“Make it make sense” is a pretty common refrain these days. But what ails America in 2020 goes deeper than election coverage allows. Understanding the currents and social forces driving American discontent and voting in 2020 requires a deeper and longer view. When I reach for explanations of what’s happening, the information and theories that have helped the most come from a range of sources. So I’ve gathered books and essays that chart the American cultural and political landscape across a range of disciplines. From sociology and political science to communication studies, rhetoric and network analysis, these pieces lend insight to American politics and society in the Trump era—where we are today and how we got there.
American Politics Leading Up to the Trump Era
Identity Crisis: The 2016 Presidential Campaign and the Battle for The Meaning of America by John Sides, Michael Tesler, and Lynn Vavreck
Based on a plethora of data on attitudes, demographics, and vote choice, political scientists John Sides, Michael Tesler, and Lynn Vavreck conclude that economic concerns played a lesser role in Trump’s victory in 2016 than many have claimed. Rather, the authors contend, his support stems largely from the identity driven prejudices of white voters.
The Politics of Resentment: Rural Consciousness in Wisconsin and the Rise of Scott Walker by Katherine Cramer
While most people recognize that there is a racial divide in American politics, we pay less attention to the rural-urban split. Professor of political science Katherine Cramer explores this overlooked factor in American politics—rural consciousness. Like Sides, Tesler, and Vavreck, Katherine Cramer recognizes social identity as a major force. But she looks at things through a different lens. Taking an “interpretivist” approach, she examines the tools people use to understand politics. In all she made three rounds of visits to 27 sites. Her central finding? The people Cramer studies feel deep resentment of the professional class and of people in the cities.
Steadfast Democrats by Ismail White and Chryl Laird
Black Americans comprise the Democratic party’s most loyal base. That much is fairly well-known. They’re also “the most unified racial group in American electoral politics.” But what’s less known is that African Americans are also ideologically diverse. In recent history, 80% to 90% of African Americans have identified as Democrats and voted for Democratic candidates in presidential elections.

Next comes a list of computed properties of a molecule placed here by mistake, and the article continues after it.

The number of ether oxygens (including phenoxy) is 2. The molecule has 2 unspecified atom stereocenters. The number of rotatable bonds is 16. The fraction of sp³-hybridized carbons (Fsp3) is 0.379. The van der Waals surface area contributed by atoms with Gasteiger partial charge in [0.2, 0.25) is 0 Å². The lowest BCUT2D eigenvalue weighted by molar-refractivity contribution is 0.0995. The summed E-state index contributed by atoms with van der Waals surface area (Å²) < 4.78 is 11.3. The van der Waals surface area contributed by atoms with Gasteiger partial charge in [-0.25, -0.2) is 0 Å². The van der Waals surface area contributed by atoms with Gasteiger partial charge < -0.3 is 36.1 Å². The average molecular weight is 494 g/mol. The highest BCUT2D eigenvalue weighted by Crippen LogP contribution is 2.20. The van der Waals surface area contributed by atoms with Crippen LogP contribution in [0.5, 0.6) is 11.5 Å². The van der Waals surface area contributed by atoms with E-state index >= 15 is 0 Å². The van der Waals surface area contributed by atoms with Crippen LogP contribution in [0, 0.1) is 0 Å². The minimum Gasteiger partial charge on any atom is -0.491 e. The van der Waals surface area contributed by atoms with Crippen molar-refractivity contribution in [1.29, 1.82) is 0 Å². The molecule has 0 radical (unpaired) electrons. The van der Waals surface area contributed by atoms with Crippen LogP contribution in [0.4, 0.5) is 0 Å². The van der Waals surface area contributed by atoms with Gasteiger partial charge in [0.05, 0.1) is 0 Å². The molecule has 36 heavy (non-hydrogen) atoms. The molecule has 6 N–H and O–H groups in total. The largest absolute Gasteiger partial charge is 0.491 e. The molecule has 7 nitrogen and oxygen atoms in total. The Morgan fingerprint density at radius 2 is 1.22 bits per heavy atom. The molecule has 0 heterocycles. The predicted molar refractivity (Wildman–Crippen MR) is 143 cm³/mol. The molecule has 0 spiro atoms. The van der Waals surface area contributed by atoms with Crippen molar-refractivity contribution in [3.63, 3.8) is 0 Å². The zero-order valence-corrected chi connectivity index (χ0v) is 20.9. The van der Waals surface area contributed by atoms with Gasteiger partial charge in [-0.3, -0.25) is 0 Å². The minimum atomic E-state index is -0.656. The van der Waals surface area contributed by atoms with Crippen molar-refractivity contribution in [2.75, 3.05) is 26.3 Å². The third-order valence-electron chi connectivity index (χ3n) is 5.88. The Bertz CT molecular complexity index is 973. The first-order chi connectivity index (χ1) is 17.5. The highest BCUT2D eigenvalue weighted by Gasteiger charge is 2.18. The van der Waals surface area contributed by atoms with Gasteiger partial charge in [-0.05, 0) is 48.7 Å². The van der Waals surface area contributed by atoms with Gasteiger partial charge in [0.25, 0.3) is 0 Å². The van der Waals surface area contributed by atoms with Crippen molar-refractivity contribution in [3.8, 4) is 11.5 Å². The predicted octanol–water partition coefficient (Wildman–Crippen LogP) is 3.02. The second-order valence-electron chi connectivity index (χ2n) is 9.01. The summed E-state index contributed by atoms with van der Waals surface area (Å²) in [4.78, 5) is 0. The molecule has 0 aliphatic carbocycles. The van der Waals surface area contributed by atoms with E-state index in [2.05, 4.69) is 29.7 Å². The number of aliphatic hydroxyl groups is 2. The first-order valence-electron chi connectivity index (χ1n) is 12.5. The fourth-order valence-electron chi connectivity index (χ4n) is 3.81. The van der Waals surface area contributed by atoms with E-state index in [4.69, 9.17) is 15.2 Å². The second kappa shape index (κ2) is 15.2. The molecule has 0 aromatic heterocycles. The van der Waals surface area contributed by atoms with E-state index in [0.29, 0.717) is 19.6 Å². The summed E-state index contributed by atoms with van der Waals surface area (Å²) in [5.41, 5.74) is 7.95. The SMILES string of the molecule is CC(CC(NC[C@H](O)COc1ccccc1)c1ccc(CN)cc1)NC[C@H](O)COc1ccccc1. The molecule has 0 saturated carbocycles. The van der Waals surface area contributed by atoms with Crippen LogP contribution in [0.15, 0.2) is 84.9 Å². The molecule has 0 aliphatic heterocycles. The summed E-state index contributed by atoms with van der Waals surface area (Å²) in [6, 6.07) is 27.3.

Nonetheless, a significant number of Black Americans consider themselves to be ideologically conservative. Plus, they show that presidential elections aren’t the only instances of Black political unity that matter. In the Alabama senate race of 2017, for example, African American voters were pivotal to Doug Jones’s success. They comprised 29% of the electorate, and 96% supported the former civil rights attorney. Furthermore, what is even less known and examined, are the very compelling historical and social forces that combined to make it so. In this critically praised and well-researched book, Ismail White and Chryl Laird correct this critical oversight in unprecedented depth.
“How the Black Vote Became a Monolith” by Theodore R. Johnson
Ted Johnson, Doctor of Law and Policy, senior fellow at Brennan Center for Justice, and former speechwriter to the Chairman of the Joint Chiefs of Staff, has researched and written about Black voting behavior for years. In this New York Times essay, he also examines the seeming disconnect between the ideological diversity and political unity of African Americans. As a child of the south, raised in the Black church, as well as an academic, he knows this territory well. And so he begins with a personal story before diving into the data. As he shows, “surveys routinely show that Black Americans are scattered across the ideological spectrum despite overwhelmingly voting for Democrats.”
The key to that conundrum lies in a simple but powerful fact: “Our rights are always on the ballot.” Racism and political polarization have forged a flaw in the American system of democracy. It feeds on and provides political incentives for racial division.
The Selfie Vote: Where Millennials Are Leading America (And How Republicans Can Keep Up) by Kristen Soltis Anderson
Kristen Soltis Anderson is a conservative pollster, a political consultant, and a millennial. Her book tells the story of the road not taken in GOP politics. In 2015, she mapped out the political attitudes of millennials and how the Republican party can make the changes necessary to appeal to them. The party did not follow that road map, but it’s a great story about what could still be.
American Society Before and During Trump
Strangers in Their Own Land by Arlie Hochschild